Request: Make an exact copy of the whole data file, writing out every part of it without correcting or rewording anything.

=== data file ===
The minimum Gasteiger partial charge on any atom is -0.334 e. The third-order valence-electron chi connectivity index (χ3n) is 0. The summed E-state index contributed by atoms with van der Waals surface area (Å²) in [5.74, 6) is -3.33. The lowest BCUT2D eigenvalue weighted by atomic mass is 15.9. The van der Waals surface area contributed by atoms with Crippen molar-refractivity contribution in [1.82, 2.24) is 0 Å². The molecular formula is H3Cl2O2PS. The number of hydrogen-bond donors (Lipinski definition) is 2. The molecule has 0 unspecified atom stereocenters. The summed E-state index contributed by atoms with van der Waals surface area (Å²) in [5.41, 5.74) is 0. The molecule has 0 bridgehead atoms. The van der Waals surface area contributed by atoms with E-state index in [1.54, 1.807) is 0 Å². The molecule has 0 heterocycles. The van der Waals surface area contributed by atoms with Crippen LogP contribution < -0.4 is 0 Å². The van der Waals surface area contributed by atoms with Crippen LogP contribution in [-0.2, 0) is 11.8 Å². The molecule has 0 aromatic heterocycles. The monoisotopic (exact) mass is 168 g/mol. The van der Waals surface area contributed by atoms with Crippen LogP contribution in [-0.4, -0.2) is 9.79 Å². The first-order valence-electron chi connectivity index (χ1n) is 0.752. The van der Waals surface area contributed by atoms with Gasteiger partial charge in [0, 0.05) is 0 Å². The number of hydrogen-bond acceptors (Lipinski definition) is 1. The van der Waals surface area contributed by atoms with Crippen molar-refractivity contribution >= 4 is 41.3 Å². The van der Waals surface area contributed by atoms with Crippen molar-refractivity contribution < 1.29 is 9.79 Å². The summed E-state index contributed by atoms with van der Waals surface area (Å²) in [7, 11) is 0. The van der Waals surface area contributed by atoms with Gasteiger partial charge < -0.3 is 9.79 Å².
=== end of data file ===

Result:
The minimum Gasteiger partial charge on any atom is -0.334 e. The third-order valence-electron chi connectivity index (χ3n) is 0. The summed E-state index contributed by atoms with van der Waals surface area (Å²) in [5.74, 6) is -3.33. The lowest BCUT2D eigenvalue weighted by atomic mass is 15.9. The van der Waals surface area contributed by atoms with Crippen molar-refractivity contribution in [1.82, 2.24) is 0 Å². The molecular formula is H3Cl2O2PS. The number of hydrogen-bond donors (Lipinski definition) is 2. The molecule has 0 unspecified atom stereocenters. The summed E-state index contributed by atoms with van der Waals surface area (Å²) in [5.41, 5.74) is 0. The molecule has 0 bridgehead atoms. The van der Waals surface area contributed by atoms with E-state index in [1.54, 1.807) is 0 Å². The molecule has 0 heterocycles. The van der Waals surface area contributed by atoms with Crippen LogP contribution < -0.4 is 0 Å². The van der Waals surface area contributed by atoms with Crippen LogP contribution in [-0.2, 0) is 11.8 Å². The molecule has 0 aromatic heterocycles. The monoisotopic (exact) mass is 168 g/mol. The van der Waals surface area contributed by atoms with Crippen LogP contribution in [-0.4, -0.2) is 9.79 Å². The first-order valence-electron chi connectivity index (χ1n) is 0.752. The van der Waals surface area contributed by atoms with Gasteiger partial charge in [0, 0.05) is 0 Å². The number of hydrogen-bond acceptors (Lipinski definition) is 1. The van der Waals surface area contributed by atoms with Crippen molar-refractivity contribution >= 4 is 41.3 Å². The van der Waals surface area contributed by atoms with Crippen molar-refractivity contribution < 1.29 is 9.79 Å². The summed E-state index contributed by atoms with van der Waals surface area (Å²) in [7, 11) is 0. The van der Waals surface area contributed by atoms with Gasteiger partial charge < -0.3 is 9.79 Å².